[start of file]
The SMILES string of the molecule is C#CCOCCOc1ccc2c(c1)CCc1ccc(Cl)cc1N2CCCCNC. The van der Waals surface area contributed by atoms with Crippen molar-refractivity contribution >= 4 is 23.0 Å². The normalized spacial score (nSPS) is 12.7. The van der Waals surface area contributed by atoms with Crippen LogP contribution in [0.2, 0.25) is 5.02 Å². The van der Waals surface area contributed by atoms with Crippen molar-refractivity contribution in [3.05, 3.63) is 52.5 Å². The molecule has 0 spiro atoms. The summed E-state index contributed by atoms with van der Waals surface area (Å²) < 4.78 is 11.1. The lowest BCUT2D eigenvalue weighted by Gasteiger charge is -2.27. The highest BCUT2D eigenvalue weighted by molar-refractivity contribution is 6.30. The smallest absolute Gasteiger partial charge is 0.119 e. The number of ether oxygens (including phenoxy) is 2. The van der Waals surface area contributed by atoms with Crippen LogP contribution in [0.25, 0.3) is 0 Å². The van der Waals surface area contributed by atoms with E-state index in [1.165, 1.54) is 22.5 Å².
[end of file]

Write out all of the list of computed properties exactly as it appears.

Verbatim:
The SMILES string of the molecule is C#CCOCCOc1ccc2c(c1)CCc1ccc(Cl)cc1N2CCCCNC. The van der Waals surface area contributed by atoms with Crippen molar-refractivity contribution >= 4 is 23.0 Å². The normalized spacial score (nSPS) is 12.7. The van der Waals surface area contributed by atoms with Crippen LogP contribution in [0.2, 0.25) is 5.02 Å². The van der Waals surface area contributed by atoms with Crippen molar-refractivity contribution in [3.05, 3.63) is 52.5 Å². The molecule has 0 spiro atoms. The summed E-state index contributed by atoms with van der Waals surface area (Å²) < 4.78 is 11.1. The lowest BCUT2D eigenvalue weighted by Gasteiger charge is -2.27. The highest BCUT2D eigenvalue weighted by molar-refractivity contribution is 6.30. The smallest absolute Gasteiger partial charge is 0.119 e. The number of ether oxygens (including phenoxy) is 2. The van der Waals surface area contributed by atoms with Crippen LogP contribution in [0.25, 0.3) is 0 Å². The van der Waals surface area contributed by atoms with E-state index in [1.165, 1.54) is 22.5 Å².